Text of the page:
Is Television Killing Your Happiness?
Your entire life, you’ve heard various reasons why watching too much television is bad for you, and I’m about to give you one more: watching too much TV affects your happiness.
Television commercials – and often the programs themselves – purposefully make you feel unsatisfied in order to trigger your buying impulse.
After all, if you felt satisfied with your Formica countertop, you wouldn’t want to replace it with an expensive granite version, so we have entire programs on HGTV designed to make you wish your kitchen looked cooler, peppered with advertisements from Lowes. The entire experience, starting with the program and extending into the commercial blocks, is designed to sell.
Yes, but does television really kill happiness?
It’s one thing to suggest that advertisers want you to feel unsatisfied with whatever you own, and quite another to suggest that watching television actually makes you unhappy. So let’s look at the facts.
Research conducted with participants from all over the world – China, Russia, The United States, Canada, Australia, Turkey – has established a strong correlation between the high-volume viewing of television and unhappiness. One of the problems, particularly in the United States samples, appears to be that television bombards us with idealistic images of perfection to sell us products, and the intended comparisons are a real buzzkill.
We compare ourselves to the fashion models and their lifestyles, the big houses and fancy cars. We see an advertisement for a new and improved laundry detergent with a giddy family squealing with pleasure at their crisp, clean sheets, when our families never say anything about their laundry unless they’re complaining. We see pictures of new cars driven by accomplished professionals with sexy, happy spouses living in nice neighborhoods.
We see; we compare; we want; we buy.
We think we’re too smart to fall for this sort of thing; we’re not.
The Overflowing Want
Apparently, the seed planted by advertisers has a tendency to sprout, grow, and spill over into our lives like an out-of-control vine covered in thorns. Research shows that watching television lessens the satisfaction we feel toward our income, station in life, and even our physical appearance. And it’s not just the advertisements; it’s the programs themselves, overflowing with images of expensive homes, hot men and women, exotic cars, and beautiful locations designed to put your real life to shame. TV-show creators use these images for ratings, while marketers use them for sales; either way, the side effect is one that extends well beyond our next trip to the mall.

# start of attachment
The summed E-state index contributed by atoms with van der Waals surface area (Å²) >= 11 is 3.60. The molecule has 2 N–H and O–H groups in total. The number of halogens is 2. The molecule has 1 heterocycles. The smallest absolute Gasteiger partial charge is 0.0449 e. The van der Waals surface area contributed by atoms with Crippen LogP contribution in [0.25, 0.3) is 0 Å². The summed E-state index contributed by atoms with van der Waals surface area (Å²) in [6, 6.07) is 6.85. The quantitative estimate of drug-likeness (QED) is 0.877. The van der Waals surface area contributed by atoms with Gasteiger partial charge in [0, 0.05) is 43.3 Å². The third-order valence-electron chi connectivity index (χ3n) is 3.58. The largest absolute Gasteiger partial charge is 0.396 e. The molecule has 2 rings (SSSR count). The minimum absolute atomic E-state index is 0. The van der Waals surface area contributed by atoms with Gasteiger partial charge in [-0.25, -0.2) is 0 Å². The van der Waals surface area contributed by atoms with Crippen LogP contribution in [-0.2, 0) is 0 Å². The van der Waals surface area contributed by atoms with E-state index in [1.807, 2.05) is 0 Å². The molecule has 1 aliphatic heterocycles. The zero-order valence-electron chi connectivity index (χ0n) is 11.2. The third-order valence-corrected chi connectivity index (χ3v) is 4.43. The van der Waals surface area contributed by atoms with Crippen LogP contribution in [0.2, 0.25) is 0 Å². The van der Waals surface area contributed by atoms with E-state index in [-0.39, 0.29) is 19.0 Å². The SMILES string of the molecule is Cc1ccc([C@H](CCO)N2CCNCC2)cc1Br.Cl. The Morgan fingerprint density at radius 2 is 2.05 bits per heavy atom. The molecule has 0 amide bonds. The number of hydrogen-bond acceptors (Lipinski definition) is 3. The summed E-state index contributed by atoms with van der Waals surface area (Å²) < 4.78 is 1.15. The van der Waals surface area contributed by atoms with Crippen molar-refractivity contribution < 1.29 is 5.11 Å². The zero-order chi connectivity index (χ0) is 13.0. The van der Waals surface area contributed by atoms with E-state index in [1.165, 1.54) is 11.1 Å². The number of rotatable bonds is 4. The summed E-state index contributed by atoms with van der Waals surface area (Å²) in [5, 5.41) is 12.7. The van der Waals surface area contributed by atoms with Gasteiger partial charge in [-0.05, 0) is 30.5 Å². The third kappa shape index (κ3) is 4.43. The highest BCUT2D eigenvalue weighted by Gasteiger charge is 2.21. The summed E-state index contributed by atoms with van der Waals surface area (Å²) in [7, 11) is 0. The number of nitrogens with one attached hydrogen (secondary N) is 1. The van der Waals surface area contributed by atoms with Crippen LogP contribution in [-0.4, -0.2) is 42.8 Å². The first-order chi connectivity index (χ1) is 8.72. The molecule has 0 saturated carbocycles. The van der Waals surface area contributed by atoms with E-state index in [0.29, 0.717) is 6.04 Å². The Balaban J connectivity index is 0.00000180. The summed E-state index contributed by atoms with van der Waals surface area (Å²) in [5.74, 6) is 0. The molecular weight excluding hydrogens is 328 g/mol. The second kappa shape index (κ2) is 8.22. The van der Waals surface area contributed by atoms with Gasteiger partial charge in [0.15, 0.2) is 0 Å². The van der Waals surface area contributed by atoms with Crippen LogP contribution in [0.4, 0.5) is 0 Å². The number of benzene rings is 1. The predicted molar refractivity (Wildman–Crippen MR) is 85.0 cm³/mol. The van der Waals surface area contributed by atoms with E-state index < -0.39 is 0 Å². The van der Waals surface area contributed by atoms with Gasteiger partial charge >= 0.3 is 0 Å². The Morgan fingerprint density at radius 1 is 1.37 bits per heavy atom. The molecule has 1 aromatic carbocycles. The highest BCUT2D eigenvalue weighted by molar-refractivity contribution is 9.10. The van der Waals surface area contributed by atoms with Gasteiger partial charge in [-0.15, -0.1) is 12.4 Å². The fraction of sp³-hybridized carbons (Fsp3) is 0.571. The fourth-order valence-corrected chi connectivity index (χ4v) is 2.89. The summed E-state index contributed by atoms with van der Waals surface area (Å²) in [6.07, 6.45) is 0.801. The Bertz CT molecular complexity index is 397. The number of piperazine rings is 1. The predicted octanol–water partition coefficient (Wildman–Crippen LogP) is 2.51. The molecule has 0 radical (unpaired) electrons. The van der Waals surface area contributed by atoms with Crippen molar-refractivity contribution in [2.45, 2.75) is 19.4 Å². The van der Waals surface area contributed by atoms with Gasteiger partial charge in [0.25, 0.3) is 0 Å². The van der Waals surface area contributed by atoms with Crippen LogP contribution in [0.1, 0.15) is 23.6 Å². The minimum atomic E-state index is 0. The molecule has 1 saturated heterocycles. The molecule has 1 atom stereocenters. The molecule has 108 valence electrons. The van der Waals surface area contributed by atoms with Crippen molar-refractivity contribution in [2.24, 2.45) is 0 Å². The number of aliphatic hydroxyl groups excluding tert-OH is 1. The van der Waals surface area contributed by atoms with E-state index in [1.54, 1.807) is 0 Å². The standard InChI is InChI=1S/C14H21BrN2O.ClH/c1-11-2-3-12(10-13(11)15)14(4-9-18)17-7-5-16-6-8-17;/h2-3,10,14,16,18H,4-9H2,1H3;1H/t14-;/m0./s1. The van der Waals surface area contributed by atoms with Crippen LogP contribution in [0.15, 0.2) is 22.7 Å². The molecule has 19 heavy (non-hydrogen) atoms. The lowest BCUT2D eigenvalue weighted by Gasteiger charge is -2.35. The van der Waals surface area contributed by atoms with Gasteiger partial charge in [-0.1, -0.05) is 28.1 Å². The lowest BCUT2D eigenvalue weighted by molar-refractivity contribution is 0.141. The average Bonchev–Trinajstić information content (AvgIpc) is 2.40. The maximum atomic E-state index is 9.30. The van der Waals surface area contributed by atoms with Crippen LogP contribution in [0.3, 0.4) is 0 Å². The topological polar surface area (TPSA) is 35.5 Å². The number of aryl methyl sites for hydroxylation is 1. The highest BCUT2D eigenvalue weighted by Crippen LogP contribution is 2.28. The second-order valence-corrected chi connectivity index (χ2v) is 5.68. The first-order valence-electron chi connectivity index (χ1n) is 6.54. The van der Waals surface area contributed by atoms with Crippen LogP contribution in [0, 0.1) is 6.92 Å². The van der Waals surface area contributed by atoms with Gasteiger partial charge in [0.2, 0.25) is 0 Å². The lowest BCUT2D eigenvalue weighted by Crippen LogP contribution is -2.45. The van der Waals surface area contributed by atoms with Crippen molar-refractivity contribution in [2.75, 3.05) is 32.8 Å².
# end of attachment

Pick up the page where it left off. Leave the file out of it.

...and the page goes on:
In the words of Psychologist Tim Kasser:
The results suggest that decreased life satisfaction could be a side effect of all the exposure to all different types of idealized images in the media, whether for cars, furniture, or baby powder.
But isn’t it just human nature?
Let’s be clear: show creators and commercial producers are merely playing to the natural desires of the human heart. The root of all this wanting is clearly human nature, and I would never try to convince you otherwise. The media is simply doing what works, and I do not fault them for it.
Furthermore, not all television programs are manipulative. Although it’s clear that shows like I Want That on HGTV are designed to push your envy button, most show creators just want you to watch because more viewers translates into more advertising dollars. And while it’s true that we encounter images in everyday life that cause us to experience similar feelings of envy and inadequacy, it is the field of marketing that has turned the production of these feelings into a science.
Does this mean advertising is evil?
No, advertising is not evil. I run pay-per-click advertisements on this Web Site (my only source of revenue), so believe me when I say that I’m sympathetic to the needs of advertisers and content producers. There is no conspiracy. There is no great shadow of evil. There are merely the interests of the product movers (on the one hand) and the product consumers (on the other), and these interests are sometimes, but not always, compatible. In other words, you can’t count on marketers to care about your psychological wellbeing; you’ll have to take care of that yourself.
A Tentative Solution
We could all stand to become more conscious about the time we spend in front of the television and other forms of media, so that we’re partaking of them only when the content provides actual benefit instead of treating them like pacifiers, mindless companionship, or sleep aids.
Furthermore, I humbly suggest that we would benefit from noting when our consumer buttons are being pushed so we can more easily leave our unhappiness behind once we’ve turned the television off. This is easier said than done, of course; after all, if those feelings weren’t readily available, marketers couldn’t arouse them so easily.
I personally have found it helpful to approach every commercial with an understanding of its basic marketing objectives, and to remind myself that, at the end of the day, whatever they’re selling is just more stuff. And no matter what the commercial implies, whatever stuff they’re selling does not have the power to complete me.
If all else fails, turn the TV off. Disconnect from the media for a while (including this site, I know) and go for a walk. If we all went for a walk every time we felt like watching television, I predict we’d all be a whole lot happier.
October 4, 2007 Thursday at 11:26 am
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